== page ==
Year of Publication

2015

Degree Name

Doctor of Philosophy (PhD)

Document Type

Doctoral Dissertation

College

Arts and Sciences

Department

English

First Advisor

Dr. Ellen Rosenman

Second Advisor

Dr. Jill Rappoport

Abstract

My dissertation examines how heroines in nineteenth-century British Literature manipulate conventional objects of feminine culture in ways which depart from uses associated with Victorian marriage plots. Rather than use fashionable objects to gain male attention or secure positions as wives or mothers, female characters deploy self-fashioning tactics to travel under the guise of unthreatening femininity, while skirting past thresholds of domestic space. Whereas recent Victorian literary and cultural criticism identifies female pleasure in the form of consumption and homosocial/erotic desire, my readings of Victorian fiction, from doll stories to the novels of Charlotte Brontë, Wilkie Collins, and Marie Corelli, consider that heroines find pleasure in deploying fashionable objects – such as dolls, clothes, cosmetics, and jewelry – which garner access to public space typically off limits for Victorian women. In the first chapter, girls use dolls to play in wilderness spaces, fostering female friendships. Muted dress provides a cloak of invisibility, allowing the heroine to participate in the pleasure of ocular economies in the second chapter. The third chapter features a female detective who uses cosmetics to disguise her infiltration of men’s private spaces in order to access private secrets. Finally, the project culminates with jewelry’s re-signification as female success in the publishing world.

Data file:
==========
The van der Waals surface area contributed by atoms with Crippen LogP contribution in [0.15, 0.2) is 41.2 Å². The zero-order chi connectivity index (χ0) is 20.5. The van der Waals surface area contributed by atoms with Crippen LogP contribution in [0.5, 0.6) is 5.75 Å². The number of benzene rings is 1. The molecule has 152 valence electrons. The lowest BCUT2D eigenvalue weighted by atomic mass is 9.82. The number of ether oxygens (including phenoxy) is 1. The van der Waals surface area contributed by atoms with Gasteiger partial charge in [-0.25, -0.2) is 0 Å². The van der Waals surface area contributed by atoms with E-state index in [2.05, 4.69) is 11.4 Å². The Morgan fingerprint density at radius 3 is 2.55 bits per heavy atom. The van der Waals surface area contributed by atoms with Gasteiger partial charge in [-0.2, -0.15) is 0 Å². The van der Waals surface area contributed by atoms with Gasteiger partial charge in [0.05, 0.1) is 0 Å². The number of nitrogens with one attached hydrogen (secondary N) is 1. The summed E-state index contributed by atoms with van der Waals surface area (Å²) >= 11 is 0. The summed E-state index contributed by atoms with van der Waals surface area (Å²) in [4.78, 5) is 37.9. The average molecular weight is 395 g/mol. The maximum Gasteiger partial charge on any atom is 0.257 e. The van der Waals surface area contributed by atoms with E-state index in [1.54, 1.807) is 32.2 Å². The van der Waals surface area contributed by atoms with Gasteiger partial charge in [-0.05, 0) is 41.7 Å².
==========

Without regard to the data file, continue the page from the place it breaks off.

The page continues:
Tracing how female characters in Victorian fiction use self-fashioning as a pathway, this study maps the safe travel heroines discover through wild landscapes, urban streets, and professional arenas. These spaces were often coded with sets of conditions for gendered interactions. Female characters’ proficient self-styling provides mobility through locations guarded by the voices of neighbors, friends, and family who attempt to keep them in line with Victorian gender conventions. Female characters derive an often unexplored pleasure: the secret joy of being where they should not and going against what they are told. In the novels I examine, female protagonists navigate prolific rules and advice about how to arrange and manage their appearances, not to aspire to paragons of Victorian beauty and womanhood but in order to achieve physical and geographic mobility outside domestic interiors.

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